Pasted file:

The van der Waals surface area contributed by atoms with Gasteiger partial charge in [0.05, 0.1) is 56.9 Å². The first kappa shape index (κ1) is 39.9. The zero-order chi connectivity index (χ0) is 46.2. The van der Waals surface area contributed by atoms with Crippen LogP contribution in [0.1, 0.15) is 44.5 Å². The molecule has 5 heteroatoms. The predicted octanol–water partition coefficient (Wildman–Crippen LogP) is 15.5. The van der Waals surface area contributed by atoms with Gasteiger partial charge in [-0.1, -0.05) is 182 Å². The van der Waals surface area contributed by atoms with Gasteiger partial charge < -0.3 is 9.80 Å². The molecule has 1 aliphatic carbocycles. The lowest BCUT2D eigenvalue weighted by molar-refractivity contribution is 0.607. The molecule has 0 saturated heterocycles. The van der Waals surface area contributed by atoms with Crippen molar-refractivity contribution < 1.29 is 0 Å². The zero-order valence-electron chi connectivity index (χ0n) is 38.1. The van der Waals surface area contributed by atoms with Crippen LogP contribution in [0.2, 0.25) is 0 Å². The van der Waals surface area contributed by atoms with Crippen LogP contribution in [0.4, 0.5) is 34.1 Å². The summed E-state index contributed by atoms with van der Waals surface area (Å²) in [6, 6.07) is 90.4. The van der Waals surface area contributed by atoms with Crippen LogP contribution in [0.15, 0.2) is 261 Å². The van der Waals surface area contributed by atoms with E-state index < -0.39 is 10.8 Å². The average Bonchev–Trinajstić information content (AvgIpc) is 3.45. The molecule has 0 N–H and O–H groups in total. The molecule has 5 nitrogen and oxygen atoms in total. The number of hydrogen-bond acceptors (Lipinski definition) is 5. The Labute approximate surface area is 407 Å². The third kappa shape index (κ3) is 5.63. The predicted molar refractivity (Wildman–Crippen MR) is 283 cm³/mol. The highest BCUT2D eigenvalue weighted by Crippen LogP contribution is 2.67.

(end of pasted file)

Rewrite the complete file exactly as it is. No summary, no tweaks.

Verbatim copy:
The van der Waals surface area contributed by atoms with Gasteiger partial charge in [0.05, 0.1) is 56.9 Å². The first kappa shape index (κ1) is 39.9. The zero-order chi connectivity index (χ0) is 46.2. The van der Waals surface area contributed by atoms with Crippen LogP contribution in [0.1, 0.15) is 44.5 Å². The molecule has 5 heteroatoms. The predicted octanol–water partition coefficient (Wildman–Crippen LogP) is 15.5. The van der Waals surface area contributed by atoms with Gasteiger partial charge in [-0.1, -0.05) is 182 Å². The van der Waals surface area contributed by atoms with Gasteiger partial charge < -0.3 is 9.80 Å². The molecule has 1 aliphatic carbocycles. The lowest BCUT2D eigenvalue weighted by molar-refractivity contribution is 0.607. The molecule has 0 saturated heterocycles. The van der Waals surface area contributed by atoms with Crippen molar-refractivity contribution < 1.29 is 0 Å². The zero-order valence-electron chi connectivity index (χ0n) is 38.1. The van der Waals surface area contributed by atoms with Crippen LogP contribution in [0.2, 0.25) is 0 Å². The van der Waals surface area contributed by atoms with Crippen LogP contribution in [0.4, 0.5) is 34.1 Å². The summed E-state index contributed by atoms with van der Waals surface area (Å²) in [6, 6.07) is 90.4. The van der Waals surface area contributed by atoms with Crippen LogP contribution in [0.15, 0.2) is 261 Å². The van der Waals surface area contributed by atoms with E-state index < -0.39 is 10.8 Å². The average Bonchev–Trinajstić information content (AvgIpc) is 3.45. The molecule has 0 N–H and O–H groups in total. The molecule has 5 nitrogen and oxygen atoms in total. The number of hydrogen-bond acceptors (Lipinski definition) is 5. The Labute approximate surface area is 407 Å². The third kappa shape index (κ3) is 5.63. The predicted molar refractivity (Wildman–Crippen MR) is 283 cm³/mol. The highest BCUT2D eigenvalue weighted by Crippen LogP contribution is 2.67.